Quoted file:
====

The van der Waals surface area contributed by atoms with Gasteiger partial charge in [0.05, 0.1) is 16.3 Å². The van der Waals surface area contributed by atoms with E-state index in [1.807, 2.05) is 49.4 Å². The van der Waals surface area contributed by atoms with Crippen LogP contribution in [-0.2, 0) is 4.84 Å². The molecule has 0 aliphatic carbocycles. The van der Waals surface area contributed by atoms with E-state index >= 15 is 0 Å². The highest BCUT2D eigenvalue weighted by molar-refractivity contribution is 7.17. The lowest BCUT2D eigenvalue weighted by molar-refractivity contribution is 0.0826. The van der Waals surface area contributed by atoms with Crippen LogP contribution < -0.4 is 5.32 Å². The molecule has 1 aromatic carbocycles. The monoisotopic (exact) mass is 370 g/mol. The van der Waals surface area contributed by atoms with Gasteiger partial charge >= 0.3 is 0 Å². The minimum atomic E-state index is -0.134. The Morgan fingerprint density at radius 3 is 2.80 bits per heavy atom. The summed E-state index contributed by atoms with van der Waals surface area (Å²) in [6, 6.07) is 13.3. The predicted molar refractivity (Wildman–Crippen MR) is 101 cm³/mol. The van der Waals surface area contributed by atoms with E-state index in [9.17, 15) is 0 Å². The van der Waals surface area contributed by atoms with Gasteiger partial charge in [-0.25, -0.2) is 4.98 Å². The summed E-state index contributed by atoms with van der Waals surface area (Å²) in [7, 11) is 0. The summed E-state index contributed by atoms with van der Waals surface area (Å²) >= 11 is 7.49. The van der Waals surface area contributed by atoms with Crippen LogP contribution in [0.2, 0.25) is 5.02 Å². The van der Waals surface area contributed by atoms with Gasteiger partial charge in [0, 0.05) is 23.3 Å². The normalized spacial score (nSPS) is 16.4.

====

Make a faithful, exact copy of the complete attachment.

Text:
The van der Waals surface area contributed by atoms with Gasteiger partial charge in [0.05, 0.1) is 16.3 Å². The van der Waals surface area contributed by atoms with E-state index in [1.807, 2.05) is 49.4 Å². The van der Waals surface area contributed by atoms with Crippen LogP contribution in [-0.2, 0) is 4.84 Å². The molecule has 0 aliphatic carbocycles. The van der Waals surface area contributed by atoms with E-state index >= 15 is 0 Å². The highest BCUT2D eigenvalue weighted by molar-refractivity contribution is 7.17. The lowest BCUT2D eigenvalue weighted by molar-refractivity contribution is 0.0826. The van der Waals surface area contributed by atoms with Crippen LogP contribution < -0.4 is 5.32 Å². The molecule has 1 aromatic carbocycles. The monoisotopic (exact) mass is 370 g/mol. The van der Waals surface area contributed by atoms with Gasteiger partial charge >= 0.3 is 0 Å². The minimum atomic E-state index is -0.134. The Morgan fingerprint density at radius 3 is 2.80 bits per heavy atom. The summed E-state index contributed by atoms with van der Waals surface area (Å²) in [6, 6.07) is 13.3. The predicted molar refractivity (Wildman–Crippen MR) is 101 cm³/mol. The van der Waals surface area contributed by atoms with E-state index in [9.17, 15) is 0 Å². The van der Waals surface area contributed by atoms with Gasteiger partial charge in [-0.25, -0.2) is 4.98 Å². The summed E-state index contributed by atoms with van der Waals surface area (Å²) in [7, 11) is 0. The summed E-state index contributed by atoms with van der Waals surface area (Å²) >= 11 is 7.49. The van der Waals surface area contributed by atoms with Crippen LogP contribution in [0.2, 0.25) is 5.02 Å². The van der Waals surface area contributed by atoms with Gasteiger partial charge in [0, 0.05) is 23.3 Å². The normalized spacial score (nSPS) is 16.4.